Pass Blocking Reps: 298th out of 349 FBS RB qualifiers
Pass Blocking Grade: 33rd out of 349 FBS RB qualifiers
Lions’ RB Pass Blocking Usage: 9th (20% of passes a RB is in pass protection)
Swift is viewed as a strong three-down running back prospect largely because of his receiving ability -- it’s true. He is good as a receiver -- but it is a tad strange to see Swift’s pass-blocking snaps rank 298th out of 349 FBS running back qualifiers. I expected him to have way more than 29 pass pro snaps last year, although he did handle himself well on them. With the Lions asking their running backs to block at the 9th highest rate in the NFL, Swift’s pass protection is worth monitoring. NFL.com’s Lance Zierlein believes Swift is “willing to step into pass protection duties and has some dog in him” but also “needs to learn to use his hands in pass protection.” Overall, I’m not overly worried.
Pass Blocking Reps: 107th out of 349 FBS RB qualifiers
Pass Blocking Grade: 147th out of 349 FBS RB qualifiers
Bills’ RB Pass Blocking Usage: 16th (17% of passes a RB is in pass protection)
Frank Gore only leaves behind 35 pass-blocking reps and some of them will likely go on Devin Singletary’s plate. Moss is expected to take on more short-yardage duties than third-down reps, and there’s nothing about Moss’ blocking profile to suggest he’s either good or bad at it. We can move on, especially with the Bills ranking right in the middle in RB pass blocking usage.
Pass Blocking Reps: 89th out of 349 FBS RB qualifiers
Pass Blocking Grade: 76th out of 349 FBS RB qualifiers
Packers’ RB Pass Blocking Usage: 20th (16% of passes a RB is in pass protection)
The 247-pound Dillon is destined for a rushing-only role in the NFL a la Derrick Henry (if he can be even half as good as last year’s rushing leader). Aaron Jones will handle most passing-down duties in Green Bay this season, but if Dillon is forced to pass block, he should be more than capable. Dillon cracked the top-100 list in both reps and grade last season.
Pass Blocking Reps: 274th out of 349 FBS RB qualifiers
Pass Blocking Grade: 17th out of 349 FBS RB qualifiers
Colts’ RB Pass Blocking Usage: 24th (14% of passes a RB is in pass protection)
Taylor is unlikely to sit in pass protection often as a rookie. The Colts didn’t ask their running backs to block much last season -- Marlon Mack was 38th among running backs in pass-blocking reps (37) and Nyheim Hines was 58th (26) -- and Philip Rivers’ running backs were asked to block at the lowest rate in the NFL last season. A well-built back with a ton of athleticism, Taylor should prove capable on his limited pass-blocking snaps.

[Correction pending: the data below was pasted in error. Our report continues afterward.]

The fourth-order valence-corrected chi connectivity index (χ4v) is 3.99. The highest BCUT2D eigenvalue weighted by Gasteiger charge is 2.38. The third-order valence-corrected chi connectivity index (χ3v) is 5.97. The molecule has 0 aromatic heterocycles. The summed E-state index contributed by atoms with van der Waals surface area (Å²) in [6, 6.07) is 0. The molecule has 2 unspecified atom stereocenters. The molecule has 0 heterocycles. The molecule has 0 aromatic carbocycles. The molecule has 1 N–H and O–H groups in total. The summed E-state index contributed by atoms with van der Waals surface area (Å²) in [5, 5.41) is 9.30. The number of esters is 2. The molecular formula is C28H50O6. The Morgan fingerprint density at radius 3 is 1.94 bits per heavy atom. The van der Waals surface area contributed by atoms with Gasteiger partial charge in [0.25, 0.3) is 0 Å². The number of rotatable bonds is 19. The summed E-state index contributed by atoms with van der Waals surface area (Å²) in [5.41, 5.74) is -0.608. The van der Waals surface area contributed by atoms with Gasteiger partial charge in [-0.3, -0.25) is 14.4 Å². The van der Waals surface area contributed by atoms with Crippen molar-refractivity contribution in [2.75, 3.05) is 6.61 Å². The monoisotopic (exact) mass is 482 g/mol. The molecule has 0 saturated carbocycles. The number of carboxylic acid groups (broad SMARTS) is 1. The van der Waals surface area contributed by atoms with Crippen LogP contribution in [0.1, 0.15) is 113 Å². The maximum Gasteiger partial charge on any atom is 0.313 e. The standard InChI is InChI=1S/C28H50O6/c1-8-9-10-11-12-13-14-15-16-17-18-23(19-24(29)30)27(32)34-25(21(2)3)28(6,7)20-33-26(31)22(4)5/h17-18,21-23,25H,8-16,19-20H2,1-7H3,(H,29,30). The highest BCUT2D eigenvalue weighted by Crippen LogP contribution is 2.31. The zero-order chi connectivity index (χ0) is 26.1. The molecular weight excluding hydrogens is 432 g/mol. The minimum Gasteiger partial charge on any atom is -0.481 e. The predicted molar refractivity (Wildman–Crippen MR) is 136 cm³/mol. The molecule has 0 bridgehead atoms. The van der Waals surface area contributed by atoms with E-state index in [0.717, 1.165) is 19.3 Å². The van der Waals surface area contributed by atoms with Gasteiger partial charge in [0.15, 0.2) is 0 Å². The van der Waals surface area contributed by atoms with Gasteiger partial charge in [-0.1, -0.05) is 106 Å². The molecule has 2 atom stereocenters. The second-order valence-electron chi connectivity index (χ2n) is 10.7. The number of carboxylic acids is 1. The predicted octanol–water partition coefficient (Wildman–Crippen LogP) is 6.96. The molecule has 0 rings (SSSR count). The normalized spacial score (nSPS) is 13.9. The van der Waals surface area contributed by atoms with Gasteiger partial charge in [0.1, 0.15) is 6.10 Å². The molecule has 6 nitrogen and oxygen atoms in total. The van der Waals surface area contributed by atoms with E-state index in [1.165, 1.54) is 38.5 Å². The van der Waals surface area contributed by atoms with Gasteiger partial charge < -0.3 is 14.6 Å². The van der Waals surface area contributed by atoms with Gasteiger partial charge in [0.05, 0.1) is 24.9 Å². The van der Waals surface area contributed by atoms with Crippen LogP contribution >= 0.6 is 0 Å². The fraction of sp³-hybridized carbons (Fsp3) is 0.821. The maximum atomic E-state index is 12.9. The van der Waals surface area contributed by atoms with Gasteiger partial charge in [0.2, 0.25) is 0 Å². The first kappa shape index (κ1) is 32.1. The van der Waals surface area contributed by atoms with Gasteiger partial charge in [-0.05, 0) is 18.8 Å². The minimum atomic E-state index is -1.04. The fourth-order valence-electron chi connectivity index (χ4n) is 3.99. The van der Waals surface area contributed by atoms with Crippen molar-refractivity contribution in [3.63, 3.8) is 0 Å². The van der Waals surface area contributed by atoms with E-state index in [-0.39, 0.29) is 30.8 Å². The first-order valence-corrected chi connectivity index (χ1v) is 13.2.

Pass Blocking Reps: 228th out of 349 FBS RB qualifiers
Pass Blocking Grade: 314th out of 349 FBS RB qualifiers
Chiefs’ RB Pass Blocking Usage: 28th (13% of passes a RB is in pass protection)
In another offense, I’d be more concerned with Edwards-Helaire’s poor pass-blocking data (see above), but the Chiefs simply don’t ask their running backs to sit in pass protection. Kansas City either goes empty or has their running backs run routes. That strategy will only be magnified with Edwards-Helaire, a very strong pass-catching back, on the roster. Given the rookie’s strength as a route runner and check-down option, I’m expecting him to handle most third-down reps in 2020. The Chiefs didn’t spend a first-round pick on Edwards-Helaire to sit on the bench. He’ll be playing over Damien Williams in no time.
Pass Blocking Reps: NA
Pass Blocking Grade: NA
Redskins’ RB Pass Blocking Usage: 31st (11% of passes a RB is in pass protection)
Like Edwards-Helaire, Gibson’s lack of experience as a pass-blocker is a concern -- he only had seven reps last season -- but the Redskins simply don’t use running backs in pass pro. Even if they did ask their backs to block a lot, I don’t think it would truly affect Gibson, who is likely destined for a more gadget role rather than the Chris Thompson third-down role. Expect Gibson’s snap share to be held in check as a rookie with the Redskins’ coaching staff likely to put him in situations he’s comfortable being in.